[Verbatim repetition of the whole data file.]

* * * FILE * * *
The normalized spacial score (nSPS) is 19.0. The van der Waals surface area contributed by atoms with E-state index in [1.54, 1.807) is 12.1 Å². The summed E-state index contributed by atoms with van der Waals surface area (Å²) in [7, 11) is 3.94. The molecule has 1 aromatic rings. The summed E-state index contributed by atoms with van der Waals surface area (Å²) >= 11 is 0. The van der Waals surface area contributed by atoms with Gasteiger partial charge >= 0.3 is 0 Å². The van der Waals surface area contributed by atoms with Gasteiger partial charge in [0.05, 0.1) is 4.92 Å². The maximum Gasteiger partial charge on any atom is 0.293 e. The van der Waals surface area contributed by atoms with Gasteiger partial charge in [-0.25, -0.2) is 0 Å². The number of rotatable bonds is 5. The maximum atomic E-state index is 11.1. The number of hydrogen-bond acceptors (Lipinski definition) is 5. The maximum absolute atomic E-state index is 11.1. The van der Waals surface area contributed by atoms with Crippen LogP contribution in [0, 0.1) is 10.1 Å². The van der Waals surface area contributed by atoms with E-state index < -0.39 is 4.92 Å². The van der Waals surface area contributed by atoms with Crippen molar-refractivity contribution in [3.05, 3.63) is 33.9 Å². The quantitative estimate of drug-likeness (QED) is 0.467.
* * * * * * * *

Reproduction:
The normalized spacial score (nSPS) is 19.0. The van der Waals surface area contributed by atoms with E-state index in [1.54, 1.807) is 12.1 Å². The summed E-state index contributed by atoms with van der Waals surface area (Å²) in [7, 11) is 3.94. The molecule has 1 aromatic rings. The summed E-state index contributed by atoms with van der Waals surface area (Å²) >= 11 is 0. The van der Waals surface area contributed by atoms with Gasteiger partial charge >= 0.3 is 0 Å². The van der Waals surface area contributed by atoms with Gasteiger partial charge in [0.05, 0.1) is 4.92 Å². The maximum Gasteiger partial charge on any atom is 0.293 e. The van der Waals surface area contributed by atoms with Gasteiger partial charge in [-0.25, -0.2) is 0 Å². The number of rotatable bonds is 5. The maximum atomic E-state index is 11.1. The number of hydrogen-bond acceptors (Lipinski definition) is 5. The maximum absolute atomic E-state index is 11.1. The van der Waals surface area contributed by atoms with Crippen LogP contribution in [0, 0.1) is 10.1 Å². The van der Waals surface area contributed by atoms with E-state index < -0.39 is 4.92 Å². The van der Waals surface area contributed by atoms with Crippen molar-refractivity contribution in [3.05, 3.63) is 33.9 Å². The quantitative estimate of drug-likeness (QED) is 0.467.